When we forget to do that, bring eggs at room temperature, we often use a unconventional method of warming eggs- seven seconds per large egg in the microwave- just enough to take the cold away. Anne (one of the author) once paid dearly for taking this potentially dangerous shortcut, however when she inadvertently pressed one minute and second seconds instead. Realising the mistake, she flung open the microwave's door just as the egg exploded. Imagine the mess. Even the kitchen ceiling had to be repainted.
     
  9. momoreg

    momoreg

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    Must be pretty loud, too?
     
  10. mezzaluna

    mezzaluna

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    I've eaten roasted chestnuts several times, and still can't decide if I like them. I like chestnut puree in desserts, but the jury is still out for me on the texture of roasted chestnuts. A propos the goose, Nutcakes, I pricked the goose's skin carefully, roasted it at 375 for about 3 hours. I drained off the fat about every 20 minutes and turned it a few times. I used the hint several people mentioned in an article about roasting geese, which was to sprinkle hot water over it during the last 15 minutes to crisp the skin. This didn't work very well, and I wouldn't repeat it- nor baste it at all. It was perfectly moist and tender, with good flavor, so I guess it was a success.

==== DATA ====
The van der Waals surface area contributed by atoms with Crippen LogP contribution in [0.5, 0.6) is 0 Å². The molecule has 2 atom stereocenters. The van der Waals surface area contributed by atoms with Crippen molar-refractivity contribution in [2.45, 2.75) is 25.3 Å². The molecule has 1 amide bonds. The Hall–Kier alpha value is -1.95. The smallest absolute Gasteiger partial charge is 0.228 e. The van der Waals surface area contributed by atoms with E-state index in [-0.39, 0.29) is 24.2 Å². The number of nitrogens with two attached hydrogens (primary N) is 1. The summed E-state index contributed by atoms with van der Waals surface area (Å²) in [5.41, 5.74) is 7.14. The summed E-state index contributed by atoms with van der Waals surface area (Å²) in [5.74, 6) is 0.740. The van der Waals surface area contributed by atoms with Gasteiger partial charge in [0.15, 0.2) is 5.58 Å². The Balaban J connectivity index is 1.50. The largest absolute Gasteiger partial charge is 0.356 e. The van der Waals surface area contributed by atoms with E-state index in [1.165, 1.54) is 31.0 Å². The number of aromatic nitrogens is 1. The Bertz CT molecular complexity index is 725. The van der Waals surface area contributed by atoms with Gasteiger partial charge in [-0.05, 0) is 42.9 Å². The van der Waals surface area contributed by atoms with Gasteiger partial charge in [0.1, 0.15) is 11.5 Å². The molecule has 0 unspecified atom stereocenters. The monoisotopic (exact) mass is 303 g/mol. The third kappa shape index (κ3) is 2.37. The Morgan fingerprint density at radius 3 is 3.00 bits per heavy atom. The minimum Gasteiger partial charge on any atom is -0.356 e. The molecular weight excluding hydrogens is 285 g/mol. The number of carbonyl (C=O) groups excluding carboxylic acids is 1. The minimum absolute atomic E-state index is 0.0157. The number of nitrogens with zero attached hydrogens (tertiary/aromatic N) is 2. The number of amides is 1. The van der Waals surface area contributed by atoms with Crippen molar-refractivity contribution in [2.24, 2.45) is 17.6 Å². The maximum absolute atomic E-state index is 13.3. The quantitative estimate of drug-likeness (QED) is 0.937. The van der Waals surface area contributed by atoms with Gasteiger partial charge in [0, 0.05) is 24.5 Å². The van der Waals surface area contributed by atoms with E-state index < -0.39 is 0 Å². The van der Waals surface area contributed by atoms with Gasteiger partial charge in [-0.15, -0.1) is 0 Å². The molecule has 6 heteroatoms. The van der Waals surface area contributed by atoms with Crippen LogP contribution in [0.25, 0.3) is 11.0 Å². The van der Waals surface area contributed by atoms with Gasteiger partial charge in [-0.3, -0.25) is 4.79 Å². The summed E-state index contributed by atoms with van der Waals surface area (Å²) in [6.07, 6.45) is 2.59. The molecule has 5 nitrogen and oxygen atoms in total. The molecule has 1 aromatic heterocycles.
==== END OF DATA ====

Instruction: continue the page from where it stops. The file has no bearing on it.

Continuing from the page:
[This message has been edited by Mezzaluna (edited 01-03-2001).]
     
  11. mudbug

    mudbug

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    Interesting, I have chestnuts in the kitchen right now and am hoping to find a good application for them. Anyone out there acutally "like" chestnuts?
     
  12. isa

    isa

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  13. momoreg

    momoreg

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    I have some roasted chestnuts in the kitchen right now. If I peel them, and maybe cook them a little bit more (wet), I can make a nice puree, which can be used as a filling for chocolates or cake, or in a savory sauce or soup.

    The way I like them best is the simple roasted chesnut with salt.
     
  14. momoreg

    momoreg

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    Oh yaeh, I almost forgot the classic candied chestnut in vanilla syrup. They're a great garni for chestnut flavored desserts.
     
  15. isa

    isa

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    Let's not forget the classic Mont Blanc...